What’s Barney teaching our kids these days? Cora (3!) tapped me on my rear this morning, unprompted, and said ‘Speaking of big bums…’… (Ego-deflator, if not a bum deflator, given that I had just come back from a run.) Inquiring further, we learned from her that one of Barney’s friends had given her the line. I’ll have to pay more attention to Barney from now on out. Not that he doesn’t have his own supersize caboose – in purple even!
Just to even the score a bit, I asked Cora if she had a big bum, and she said that no, she had a little bum. Daddy? He had a big bum. Grandma? Big bum. Inquiries stopped there… dangerous to inquire too much and reinforce the idea in her brain, else we’ll be out somewhere and I’ll feel a tap on my rear and hear one of those little voices that carries way too far.
After rounds of negotiation, Cora and I have come to terms for her Halloween costume. First she wanted to be a zebra. Then a giraffe. Then a turtle. In the animal theme, did find an elephant costume, but of course, couldn’t get Cora to try it on.
She wanted her sis to be a giraffe (easy, since that’s the costume we couldn’t get Cora to wear last year), her daddy to be a lion, and Mommy to be a… hippopotamus. Luckily for me, anyway, the animal theme has gone by the wayside. Her new pick is to be a Boobah (for those not familiar with this relatively close relative of Teletubbies, check out Boobah Zone. She will specifically be the Blue Boobah, who I understand has a name, though I’m not certain what it is.
Oh, and Cora’s new plan for Daddy’s costume: she wants him to be the pink Boobah. Guess I’m off the hook for the hippo thing.
Poor Callie… It’s only 10:00, and she’s already back in bed for a nap, just plain exhausted from teething. She’s been a little one tooth smiling wonder for a couple of weeks now, and her gums decided to pop through two more teeth today. One’s already through, and the other I can’t tell for certain. She’s miserable, though. That has a snowball effect. If she’s miserable, then she’s fussing. Which gets her more attention. Which makes her sister fussy. Then there’s two little girls fussing, all on a morning when Jason needs to head out to get to church early for band practice. The theory is that I’ll then get the girls ready for the later service and join him at church. Looks like that’s not going to happen, though. Seems a less than Christian thing to her to wake her up from her nap, and then a less than Christian act to the nursery staff to hand her over when she’s been woken up from a nap and is teething.
People often say they’d love to be babies again, held by their parents, taking naps, having every need tended to. Not me. Teething, diaper rash, frustration at not being able to communicate or do things, complete powerlessness to fight against things like the dreaded confinement of the carseat… Babies have it rough!
Children are never static. Every day brings something new. In the past couple of days, Callie’s started standing up, and has sprouted a tooth. She’s also demonstrated that she understands the word ‘No’, though she quickly forgets what it was we said ‘No’ about. Each day when I come home from work, I get to figure out what it is that my kids have done and have learned that day. Cora usually tries to tell me something, and I then get to filter out what she’s actually done today, and what her brain’s churned over in the day to come up with a neat story for Mommy. Then the fun is to try to trace back the ideas she’s had to what might have sparked them – did she see something on TV? In a book? Did she and Daddy see something while they were out? Or is this something that’s percolating from a previous day or discussion? Tonight’s key phrase was ‘See you later, crocodile’. Obviously a cross between ‘See you later, alligator’ and ‘In a while, crocodile’ – phrases we often say to her as one or the other of us is headed out that she’s trying to appropriate herself. Really cute to see her trying it out. Then when I was putting Callie to bed, I got a big ol’ baby smooch, smack on my nose. She stretched her little body up and planted one on me, and then gave a big baby smile.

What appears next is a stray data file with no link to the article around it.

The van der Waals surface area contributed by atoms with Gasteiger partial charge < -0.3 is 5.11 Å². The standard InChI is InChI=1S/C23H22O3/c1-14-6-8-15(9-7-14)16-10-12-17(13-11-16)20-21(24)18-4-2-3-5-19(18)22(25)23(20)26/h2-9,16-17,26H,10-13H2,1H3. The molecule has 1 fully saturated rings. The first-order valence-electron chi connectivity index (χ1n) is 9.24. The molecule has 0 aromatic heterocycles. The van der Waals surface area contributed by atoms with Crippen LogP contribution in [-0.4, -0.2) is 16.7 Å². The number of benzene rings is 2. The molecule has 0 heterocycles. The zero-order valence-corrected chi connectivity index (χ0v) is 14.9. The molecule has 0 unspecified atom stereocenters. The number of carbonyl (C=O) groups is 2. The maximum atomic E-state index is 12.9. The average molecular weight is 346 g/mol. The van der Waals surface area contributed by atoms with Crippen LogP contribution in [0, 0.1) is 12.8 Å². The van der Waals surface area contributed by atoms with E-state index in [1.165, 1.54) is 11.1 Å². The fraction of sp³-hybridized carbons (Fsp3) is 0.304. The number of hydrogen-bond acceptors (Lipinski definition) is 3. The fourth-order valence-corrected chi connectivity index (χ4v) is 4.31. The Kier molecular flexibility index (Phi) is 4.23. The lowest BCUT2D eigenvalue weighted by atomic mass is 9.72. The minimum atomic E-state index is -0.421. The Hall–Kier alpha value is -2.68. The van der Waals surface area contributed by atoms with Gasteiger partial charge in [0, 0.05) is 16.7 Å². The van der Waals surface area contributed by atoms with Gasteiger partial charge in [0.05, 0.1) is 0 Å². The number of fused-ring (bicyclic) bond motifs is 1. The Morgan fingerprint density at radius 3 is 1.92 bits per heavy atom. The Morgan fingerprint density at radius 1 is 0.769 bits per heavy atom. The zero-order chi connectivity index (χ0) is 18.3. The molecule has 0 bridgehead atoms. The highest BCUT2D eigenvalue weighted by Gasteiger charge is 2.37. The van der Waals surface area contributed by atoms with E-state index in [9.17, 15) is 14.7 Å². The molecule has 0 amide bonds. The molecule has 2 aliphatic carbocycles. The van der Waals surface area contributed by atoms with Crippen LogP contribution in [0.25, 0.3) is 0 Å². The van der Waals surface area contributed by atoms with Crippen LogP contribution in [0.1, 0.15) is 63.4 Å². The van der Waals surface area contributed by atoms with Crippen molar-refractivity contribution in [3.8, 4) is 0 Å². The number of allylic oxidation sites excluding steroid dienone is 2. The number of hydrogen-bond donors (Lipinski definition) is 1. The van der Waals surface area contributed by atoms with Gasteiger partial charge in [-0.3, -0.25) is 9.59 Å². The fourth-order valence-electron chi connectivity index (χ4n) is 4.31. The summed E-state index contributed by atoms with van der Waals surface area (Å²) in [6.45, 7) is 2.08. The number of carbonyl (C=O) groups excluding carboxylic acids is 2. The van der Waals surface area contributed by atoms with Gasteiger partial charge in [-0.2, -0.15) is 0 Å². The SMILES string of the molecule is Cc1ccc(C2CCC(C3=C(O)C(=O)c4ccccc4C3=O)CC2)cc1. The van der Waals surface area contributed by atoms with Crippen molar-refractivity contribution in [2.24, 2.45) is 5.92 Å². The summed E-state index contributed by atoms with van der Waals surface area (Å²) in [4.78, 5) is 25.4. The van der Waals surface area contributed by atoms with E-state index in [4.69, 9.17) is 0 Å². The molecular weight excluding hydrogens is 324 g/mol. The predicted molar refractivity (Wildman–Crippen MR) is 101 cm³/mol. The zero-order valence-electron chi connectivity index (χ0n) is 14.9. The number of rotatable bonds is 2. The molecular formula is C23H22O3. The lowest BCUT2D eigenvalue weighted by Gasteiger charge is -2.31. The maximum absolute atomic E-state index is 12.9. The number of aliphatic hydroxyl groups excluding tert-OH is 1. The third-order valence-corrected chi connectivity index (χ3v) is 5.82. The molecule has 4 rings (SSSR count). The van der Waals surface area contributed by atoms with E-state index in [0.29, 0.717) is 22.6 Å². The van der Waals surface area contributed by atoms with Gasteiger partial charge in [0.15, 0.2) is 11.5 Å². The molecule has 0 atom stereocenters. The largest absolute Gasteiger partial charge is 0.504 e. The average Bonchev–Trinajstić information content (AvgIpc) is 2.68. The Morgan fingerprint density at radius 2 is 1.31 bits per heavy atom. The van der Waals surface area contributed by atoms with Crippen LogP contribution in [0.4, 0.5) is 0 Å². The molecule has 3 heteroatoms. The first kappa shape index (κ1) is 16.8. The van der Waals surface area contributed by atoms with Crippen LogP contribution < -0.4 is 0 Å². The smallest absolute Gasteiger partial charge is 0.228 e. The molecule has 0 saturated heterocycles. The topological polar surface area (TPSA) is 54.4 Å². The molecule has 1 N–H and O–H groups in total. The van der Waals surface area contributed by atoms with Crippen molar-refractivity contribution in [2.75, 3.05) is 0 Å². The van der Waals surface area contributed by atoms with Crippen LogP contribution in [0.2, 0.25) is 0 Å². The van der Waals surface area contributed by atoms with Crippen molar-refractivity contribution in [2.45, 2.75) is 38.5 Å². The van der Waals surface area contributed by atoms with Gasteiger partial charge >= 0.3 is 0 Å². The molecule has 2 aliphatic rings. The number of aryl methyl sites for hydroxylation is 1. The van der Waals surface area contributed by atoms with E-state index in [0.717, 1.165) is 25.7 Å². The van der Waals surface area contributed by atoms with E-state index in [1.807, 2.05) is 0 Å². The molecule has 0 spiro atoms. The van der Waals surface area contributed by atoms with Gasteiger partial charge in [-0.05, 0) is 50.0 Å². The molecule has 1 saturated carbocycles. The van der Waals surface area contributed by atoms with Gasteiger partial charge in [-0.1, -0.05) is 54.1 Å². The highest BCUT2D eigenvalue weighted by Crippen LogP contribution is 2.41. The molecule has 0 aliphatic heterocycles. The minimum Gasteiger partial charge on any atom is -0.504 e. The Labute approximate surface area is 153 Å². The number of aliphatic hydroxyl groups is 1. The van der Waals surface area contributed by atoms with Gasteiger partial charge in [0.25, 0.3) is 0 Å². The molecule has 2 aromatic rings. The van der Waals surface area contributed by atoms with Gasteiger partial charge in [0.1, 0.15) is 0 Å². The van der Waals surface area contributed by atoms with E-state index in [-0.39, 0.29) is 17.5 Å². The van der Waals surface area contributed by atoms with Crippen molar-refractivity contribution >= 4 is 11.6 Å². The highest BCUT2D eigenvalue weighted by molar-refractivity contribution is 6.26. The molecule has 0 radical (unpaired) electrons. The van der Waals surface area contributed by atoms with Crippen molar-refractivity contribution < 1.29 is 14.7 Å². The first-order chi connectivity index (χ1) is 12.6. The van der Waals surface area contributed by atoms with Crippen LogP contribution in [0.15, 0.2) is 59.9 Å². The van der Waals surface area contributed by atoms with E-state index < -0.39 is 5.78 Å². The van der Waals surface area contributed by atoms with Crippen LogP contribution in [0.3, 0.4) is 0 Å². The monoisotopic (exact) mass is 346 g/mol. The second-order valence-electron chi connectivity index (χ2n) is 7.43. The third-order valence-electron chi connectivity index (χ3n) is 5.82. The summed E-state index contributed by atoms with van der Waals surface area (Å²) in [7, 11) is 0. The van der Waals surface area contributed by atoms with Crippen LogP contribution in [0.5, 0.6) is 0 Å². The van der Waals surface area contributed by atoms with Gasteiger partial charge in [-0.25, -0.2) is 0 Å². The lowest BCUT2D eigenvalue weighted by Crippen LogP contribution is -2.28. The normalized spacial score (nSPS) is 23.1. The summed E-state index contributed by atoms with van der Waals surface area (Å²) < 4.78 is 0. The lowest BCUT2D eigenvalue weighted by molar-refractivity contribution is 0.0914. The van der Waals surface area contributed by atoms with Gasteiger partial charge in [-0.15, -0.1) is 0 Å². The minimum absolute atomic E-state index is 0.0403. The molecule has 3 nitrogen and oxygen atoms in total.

It’s this kind of stuff – the everyday excitements of what they’ve learned or done, the cute phrases, the smooches and hugs they plant on me, plus the bedtime snuggles, plus little heads peeking out the window to wave goodbye as I go to work, plus a hundred other things – that make me so darn glad to get to be their mom.
Just in time for Mother’s Day, advice on food selection for your child:
“If Mommy gives us chocolate when we’re kids, that is what we grow up to like,” Yosses said. “And if Mommy gives us hissing cockroaches, then that’s what we learn to like.”
— From ‘The Scorpions Taste Kind of Fishy’ in Wired Magazine
Now I know what to serve Cora this weekend: the cicadas are coming. Save us a trip to the grocery store and broaden her food horizons. Callie’s off the hook this time around: no teeth to crunch ’em means she’s spared until the next 17 year cycle.
Daddy’s been gone for the weekend. One of the girls is sick and on the upswing from it, and the other may be getting it. It’s honestly been a reasonably fun weekend, even given that one girl got me up at two and then the other was not only awake, but hyper(!) at six this morning. I’m definitely looking forward to Jason getting home – a hair cut and a long run are on the list, as is mowing our lawn if the rain holds off. But I got a miraculous chunk of time this morning. The six o’clock riser (our two year old) was convinced to take a nap. Not threatened, locked away screaming, ‘you shall take a nap!’. But talked into climbing into her bed and getting tucked in for a nap, with the promise of a lunch with chocolate milk afterwards. An hour later, the infant collapsed (and it took that whole hour to get her to do it, too!). So, surprisingly, I’ve had about an hour so far with two napping children. That never happens for us anymore . The two year old never takes naps, and then the odds of synchronizing naps – well, let’s just say I’m not in church today (sick kids aren’t particularly welcome in nursery), but I’m thanking God for a miracle.
I’ve actually had a list all weekend of the set of things that I’d do if I only had one awake and the other were reasonably happy. Cora and I worked on the garden yesterday (that’s a blog entry in and of itself of the fun a two year old has with pipecleaners that Mom’s used to try to mark where she’s planted things) and got most of the herbs and vegetables planted. That was a major score – too many more weekends and the vegetable garden would have been relegated to a weed garden this year. But today’s bright spot of freedom granted me – a clean floor! A stick some CDs into the stereo, grab a wash bucket, and get on my knees to scrub the floor clean floor. No baby food spills around the high chair. No formula powder near the sink. No dog drool around the dog food bowl. Got the pancake batter Cora “liberated” as she tried to help make pancakes yesterday. I can see my floor, and it looks good, and I’m ecstatic.